Indian PM to boycott Commonwealth summit in Sri Lanka

Indian Prime Minister Manmohan Singh has decided against attending a Commonwealth summit in Sri Lanka this week over the island nation's human rights record, an Indian official says.

Harper also boycotts meeting, citing human rights issues

Indian Prime Minister Manmohan Singh talks during a joint news conference with Chinese Premier Li Keqiang in Beijing last month. Singh is the second leader after Canadian Prime Minister Stephen Harper to boycott a Commonwealth summit in Sri Lanka this week. (Peng Sun/Associated Press)

Indian Prime Minister Manmohan Singh has decided against attending a Commonwealth summit in SriLanka this week over the island nation's human rights record, an Indian official said Sunday.

Singh will be the second leader after Canadian Prime Minister Stephen Harper to boycott the Nov. 15-17 meeting. There are 54 members of the Commonwealth, a loose association of former British colonies.

Their decision is expected to sharpen focus on the demand by Western nations and rights activists that Sri Lanka account for thousands of civilians who are suspected to have died in the final months of a quarter-century civil war that that ended in 2009 when government forces crushed separatist Tamil rebels.

Singh sent a letter to Sri Lankan President Mahinda Rajapaksa expressing his inability to attend the summit, said Syed Akbaruddin, the External Affairs Ministry spokesman. He did not divulge the contents of the letter.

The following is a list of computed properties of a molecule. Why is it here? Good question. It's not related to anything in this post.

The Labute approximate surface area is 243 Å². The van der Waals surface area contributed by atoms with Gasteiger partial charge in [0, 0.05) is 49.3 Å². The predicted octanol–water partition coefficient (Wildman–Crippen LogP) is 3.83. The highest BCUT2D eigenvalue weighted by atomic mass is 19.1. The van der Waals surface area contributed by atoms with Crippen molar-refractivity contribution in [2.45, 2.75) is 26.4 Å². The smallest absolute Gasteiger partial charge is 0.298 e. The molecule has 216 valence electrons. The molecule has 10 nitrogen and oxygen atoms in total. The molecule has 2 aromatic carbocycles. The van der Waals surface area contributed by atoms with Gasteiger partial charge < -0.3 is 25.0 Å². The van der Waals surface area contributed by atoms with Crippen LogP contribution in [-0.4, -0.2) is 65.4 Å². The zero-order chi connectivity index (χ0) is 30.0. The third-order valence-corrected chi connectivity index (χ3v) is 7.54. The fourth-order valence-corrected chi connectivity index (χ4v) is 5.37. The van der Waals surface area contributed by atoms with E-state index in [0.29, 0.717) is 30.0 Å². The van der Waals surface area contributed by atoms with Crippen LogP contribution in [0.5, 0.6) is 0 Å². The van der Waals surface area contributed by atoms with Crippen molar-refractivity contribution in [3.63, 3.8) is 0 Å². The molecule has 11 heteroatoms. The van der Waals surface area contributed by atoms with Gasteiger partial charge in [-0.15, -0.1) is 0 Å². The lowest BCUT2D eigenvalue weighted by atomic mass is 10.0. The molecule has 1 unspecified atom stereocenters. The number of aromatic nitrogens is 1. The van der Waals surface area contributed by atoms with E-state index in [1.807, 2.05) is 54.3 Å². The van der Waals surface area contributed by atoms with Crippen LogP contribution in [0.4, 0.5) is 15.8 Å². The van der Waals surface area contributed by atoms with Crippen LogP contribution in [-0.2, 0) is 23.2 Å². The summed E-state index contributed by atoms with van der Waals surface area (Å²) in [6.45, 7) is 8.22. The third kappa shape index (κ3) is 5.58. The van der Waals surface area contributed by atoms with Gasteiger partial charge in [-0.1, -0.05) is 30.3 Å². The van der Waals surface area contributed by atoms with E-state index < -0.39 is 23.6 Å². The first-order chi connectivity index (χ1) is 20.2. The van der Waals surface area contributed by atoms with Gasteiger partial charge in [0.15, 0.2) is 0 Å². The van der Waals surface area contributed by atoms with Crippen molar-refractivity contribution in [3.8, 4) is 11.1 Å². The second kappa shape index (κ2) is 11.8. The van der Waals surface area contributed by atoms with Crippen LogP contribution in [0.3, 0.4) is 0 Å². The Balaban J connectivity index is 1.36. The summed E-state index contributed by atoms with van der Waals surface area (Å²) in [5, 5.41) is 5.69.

External Affairs Minister Salman Khurshid will represent India at the summit, Akbaruddin said.

Sri Lanka urged to protect Tamil interests

India, which has a major interest in the issue because southern India is home to 60 million Tamils, has been urging Sri Lanka's government to resume negotiations with an ethnic Tamil party on increased local autonomy for Tamils.

Singh bowed to pressure from political parties in India's southern Tamil Nadu state, which neighbours Sri Lanka, to boycott the Commonwealth summit on suspicion that Sri Lankan President Mahinda Rajapaksa was not doing enough to protect the interests of the Tamil minority.

After the war, Rajapaksa promised to allow a greater degree of autonomy in Tamil-majority regions in the north. However, he has been criticized by foreign countries and rights groups for failing to deliver on his promises.

Canadian Prime Minister Harper said last month that Canada was disturbed by ongoing reports of intimidation and incarceration of political leaders and journalists, harassment of minorities, reported disappearances and allegations of extrajudicial killings. 

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